Mac Engel

‘There is no question my role is less.’ But Sean Lee knows he can still contribute

While teammates Antwaun Woods, Tavon Austin, Xavier Woods and Michael Gallup are all out with various lengths of time with a variety of ailments, the player often called Mr. Glass remains Unbreakable (I did not intend to go the M. Night Shyamalan route but it works here).

Dallas Cowboys linebacker Sean Lee is 2-for-2 in games played and games started.

Hate to admit this but... I had the under.

We are two games into the return of Jason Witten, who, by now, Russian scientists admit, will out live cockroaches.

We are also two games into what appears to be the final year for Lee, who never retired, although he pondered the scenario after last season.

While Witten just catches touchdowns, Lee has become the forgotten father figure; he is an elder-statesmen and part-time contributor.

“I’m the same person and [try] to be the same leader, but there is no question my role is less now,” Lee said, “You change. You morph. From a leadership standpoint, I’m the same. From a preparation standpoint, I’m the same. It’s a ton of fun coming to work every day.”

It is one thing to say you are OK with a reduced role, and quite another to live it. And mean it. Lee is 33, and he is a veteran who knows this is it. So Lee enjoys it all, however much or little there is.

There were signs of this last season, when then-rookie Leighton Vander Esch essentially took his spot.

In the Cowboys’ playoff loss against the Rams in L.A., the team opted to try Lee over LVE as the defense was routinely run over. Every Cowboys defensive player that night was a big box of bad.

After the game, Lee admitted he was unsure if he wanted to return for this, his 10th NFL season.

“I am thrilled that I came and am a part of this,” Lee said. “I felt we had a lot of guys who were building towards something, towards a championship. When I came back in the offseason, it was around March or April, and I remember leaving the building one day and I realized how special this group is and how lucky I am to be a part of it. That’s what drives me.”

Lee has started both games this season but has taken just 23.7 percent of the team’s defensive snaps. He used to be an every-down defender.

Once one of the most sure, and feared, tacklers in football, Lee has three this season.

Because the Cowboys prefer to go with an extra defensive back most plays, and use two linebackers, Lee is a role’s role player.

Anybody who watched the behind-the-scenes series on the 2017 Cowboys’ season, produced and distributed by Amazon Prime, “All or Nothing,” saw how much Lee brings beyond the field.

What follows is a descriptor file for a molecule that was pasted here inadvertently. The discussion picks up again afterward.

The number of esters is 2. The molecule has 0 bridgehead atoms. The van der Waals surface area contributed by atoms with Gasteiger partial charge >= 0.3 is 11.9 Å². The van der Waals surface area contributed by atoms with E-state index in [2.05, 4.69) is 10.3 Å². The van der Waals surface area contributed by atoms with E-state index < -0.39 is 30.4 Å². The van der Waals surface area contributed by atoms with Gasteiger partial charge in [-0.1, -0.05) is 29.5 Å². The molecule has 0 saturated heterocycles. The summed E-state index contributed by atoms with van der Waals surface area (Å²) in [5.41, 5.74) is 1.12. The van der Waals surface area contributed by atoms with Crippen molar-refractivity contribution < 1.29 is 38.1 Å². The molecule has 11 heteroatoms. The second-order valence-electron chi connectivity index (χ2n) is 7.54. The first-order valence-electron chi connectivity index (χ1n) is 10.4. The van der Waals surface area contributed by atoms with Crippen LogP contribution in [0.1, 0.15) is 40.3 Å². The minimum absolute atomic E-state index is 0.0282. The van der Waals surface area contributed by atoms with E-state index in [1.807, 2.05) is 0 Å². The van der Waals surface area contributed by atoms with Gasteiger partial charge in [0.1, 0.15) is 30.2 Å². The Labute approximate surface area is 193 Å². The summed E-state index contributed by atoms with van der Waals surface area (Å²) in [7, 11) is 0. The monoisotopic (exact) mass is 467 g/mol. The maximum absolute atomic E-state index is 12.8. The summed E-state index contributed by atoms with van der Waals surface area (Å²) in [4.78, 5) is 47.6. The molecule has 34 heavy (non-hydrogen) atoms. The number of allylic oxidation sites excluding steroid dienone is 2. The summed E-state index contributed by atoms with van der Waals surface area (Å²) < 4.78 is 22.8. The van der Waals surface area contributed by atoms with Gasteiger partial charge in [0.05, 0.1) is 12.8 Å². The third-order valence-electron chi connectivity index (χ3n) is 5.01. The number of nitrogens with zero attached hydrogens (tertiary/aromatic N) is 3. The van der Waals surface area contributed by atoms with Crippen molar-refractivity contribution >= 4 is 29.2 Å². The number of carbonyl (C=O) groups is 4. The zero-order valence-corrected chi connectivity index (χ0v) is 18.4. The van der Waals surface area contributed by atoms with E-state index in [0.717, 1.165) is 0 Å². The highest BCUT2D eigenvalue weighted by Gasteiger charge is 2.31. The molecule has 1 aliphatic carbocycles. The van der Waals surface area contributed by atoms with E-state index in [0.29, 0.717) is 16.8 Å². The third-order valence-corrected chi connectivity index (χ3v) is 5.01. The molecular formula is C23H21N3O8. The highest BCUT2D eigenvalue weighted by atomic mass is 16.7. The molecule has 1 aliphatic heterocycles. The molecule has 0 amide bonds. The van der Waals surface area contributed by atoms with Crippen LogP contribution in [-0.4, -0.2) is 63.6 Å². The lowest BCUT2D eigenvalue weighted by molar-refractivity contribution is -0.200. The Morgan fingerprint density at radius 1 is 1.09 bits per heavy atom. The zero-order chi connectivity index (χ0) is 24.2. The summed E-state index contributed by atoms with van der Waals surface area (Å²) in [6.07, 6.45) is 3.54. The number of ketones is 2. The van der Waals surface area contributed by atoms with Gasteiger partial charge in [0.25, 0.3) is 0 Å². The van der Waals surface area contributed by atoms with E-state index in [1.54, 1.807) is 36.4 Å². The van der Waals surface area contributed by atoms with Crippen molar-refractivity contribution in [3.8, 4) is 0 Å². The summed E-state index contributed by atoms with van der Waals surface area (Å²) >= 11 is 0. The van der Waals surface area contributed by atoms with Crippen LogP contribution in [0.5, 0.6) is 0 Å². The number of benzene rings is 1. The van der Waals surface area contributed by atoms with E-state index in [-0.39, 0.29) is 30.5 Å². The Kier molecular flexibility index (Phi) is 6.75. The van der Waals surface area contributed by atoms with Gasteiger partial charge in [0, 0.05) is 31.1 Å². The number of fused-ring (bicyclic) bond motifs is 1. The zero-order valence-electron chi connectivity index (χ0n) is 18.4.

At many points in that documentary series, Lee was caught on camera essentially coaching the coaches on what the other team was doing. That wasn’t for the cameras.

Lee is likely a candidate to coach when his career is over more than Witten.

“Absolutely I think I can still help us as a football player. That is Step 1; I can still make plays,” Lee said. “My role has changed, obviously, but I think I am still a player who is building to get better. That’s what I want to be and how I want to help.

“After that, it’s the leadership and the experience and to help young guys.”

None of this evolution is sad other than of the many good to great players who have come through the Dallas Cowboys in the last 10 years, Lee will never be celebrated for just how good he was.

Lee was wasted on some average teams. And his battles to stay healthy could be an Amazon Prime series of its own.

For a player who has fought so hard through injuries and pain, it would be nice to think the last chapter of Lee’s career could be titled, “Unbreakable.”

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Mac Engel is an award-winning columnist who has extensive experience covering Fort Worth-Dallas area sports for 20 years. He has covered high schools, colleges, all four major sports teams as well as Olympic games and the world of entertainment, too. He combines dry wit with first-person reporting to complement a head of hair that is almost unfair.
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